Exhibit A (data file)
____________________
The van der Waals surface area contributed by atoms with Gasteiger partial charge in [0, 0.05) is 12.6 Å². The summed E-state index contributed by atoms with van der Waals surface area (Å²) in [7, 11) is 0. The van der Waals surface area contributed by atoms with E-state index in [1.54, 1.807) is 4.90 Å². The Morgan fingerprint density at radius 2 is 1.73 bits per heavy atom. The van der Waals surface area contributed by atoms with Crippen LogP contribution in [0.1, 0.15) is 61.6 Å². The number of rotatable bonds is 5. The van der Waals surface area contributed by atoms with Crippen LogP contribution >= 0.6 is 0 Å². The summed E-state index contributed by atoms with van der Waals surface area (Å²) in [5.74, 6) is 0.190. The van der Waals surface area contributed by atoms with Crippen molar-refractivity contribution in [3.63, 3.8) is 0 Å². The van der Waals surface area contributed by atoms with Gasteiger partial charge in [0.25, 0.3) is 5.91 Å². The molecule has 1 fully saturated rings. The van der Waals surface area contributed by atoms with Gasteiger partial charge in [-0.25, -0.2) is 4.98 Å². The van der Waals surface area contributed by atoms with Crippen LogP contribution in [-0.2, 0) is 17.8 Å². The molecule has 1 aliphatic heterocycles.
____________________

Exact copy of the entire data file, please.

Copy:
The van der Waals surface area contributed by atoms with Gasteiger partial charge in [0, 0.05) is 12.6 Å². The summed E-state index contributed by atoms with van der Waals surface area (Å²) in [7, 11) is 0. The van der Waals surface area contributed by atoms with E-state index in [1.54, 1.807) is 4.90 Å². The Morgan fingerprint density at radius 2 is 1.73 bits per heavy atom. The van der Waals surface area contributed by atoms with Crippen LogP contribution in [0.1, 0.15) is 61.6 Å². The number of rotatable bonds is 5. The van der Waals surface area contributed by atoms with Crippen LogP contribution >= 0.6 is 0 Å². The summed E-state index contributed by atoms with van der Waals surface area (Å²) in [5.74, 6) is 0.190. The van der Waals surface area contributed by atoms with Crippen molar-refractivity contribution in [3.63, 3.8) is 0 Å². The van der Waals surface area contributed by atoms with Gasteiger partial charge in [0.25, 0.3) is 5.91 Å². The molecule has 1 fully saturated rings. The van der Waals surface area contributed by atoms with Gasteiger partial charge in [-0.25, -0.2) is 4.98 Å². The van der Waals surface area contributed by atoms with Crippen LogP contribution in [-0.2, 0) is 17.8 Å². The molecule has 1 aliphatic heterocycles.